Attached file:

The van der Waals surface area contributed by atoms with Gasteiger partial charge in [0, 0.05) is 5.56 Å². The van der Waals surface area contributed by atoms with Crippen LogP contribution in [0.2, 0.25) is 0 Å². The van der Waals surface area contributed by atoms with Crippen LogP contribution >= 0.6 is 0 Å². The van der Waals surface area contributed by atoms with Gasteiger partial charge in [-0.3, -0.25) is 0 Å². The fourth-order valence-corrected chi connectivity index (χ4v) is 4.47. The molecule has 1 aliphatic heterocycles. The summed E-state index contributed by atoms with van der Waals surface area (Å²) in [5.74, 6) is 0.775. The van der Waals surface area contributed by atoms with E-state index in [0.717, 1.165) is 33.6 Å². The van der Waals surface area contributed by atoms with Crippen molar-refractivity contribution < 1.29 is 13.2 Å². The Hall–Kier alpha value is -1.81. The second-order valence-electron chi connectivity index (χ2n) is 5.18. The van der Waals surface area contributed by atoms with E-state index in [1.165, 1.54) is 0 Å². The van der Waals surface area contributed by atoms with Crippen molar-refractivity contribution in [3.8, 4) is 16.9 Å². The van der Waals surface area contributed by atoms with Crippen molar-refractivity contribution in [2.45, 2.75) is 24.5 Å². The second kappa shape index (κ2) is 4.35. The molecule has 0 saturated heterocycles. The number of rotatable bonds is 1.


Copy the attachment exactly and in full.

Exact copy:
The van der Waals surface area contributed by atoms with Gasteiger partial charge in [0, 0.05) is 5.56 Å². The van der Waals surface area contributed by atoms with Crippen LogP contribution in [0.2, 0.25) is 0 Å². The van der Waals surface area contributed by atoms with Crippen LogP contribution >= 0.6 is 0 Å². The van der Waals surface area contributed by atoms with Gasteiger partial charge in [-0.3, -0.25) is 0 Å². The fourth-order valence-corrected chi connectivity index (χ4v) is 4.47. The molecule has 1 aliphatic heterocycles. The summed E-state index contributed by atoms with van der Waals surface area (Å²) in [5.74, 6) is 0.775. The van der Waals surface area contributed by atoms with E-state index in [0.717, 1.165) is 33.6 Å². The van der Waals surface area contributed by atoms with Crippen molar-refractivity contribution < 1.29 is 13.2 Å². The Hall–Kier alpha value is -1.81. The second-order valence-electron chi connectivity index (χ2n) is 5.18. The van der Waals surface area contributed by atoms with E-state index in [1.165, 1.54) is 0 Å². The van der Waals surface area contributed by atoms with Crippen molar-refractivity contribution in [3.8, 4) is 16.9 Å². The van der Waals surface area contributed by atoms with Crippen molar-refractivity contribution in [2.45, 2.75) is 24.5 Å². The second kappa shape index (κ2) is 4.35. The molecule has 0 saturated heterocycles. The number of rotatable bonds is 1.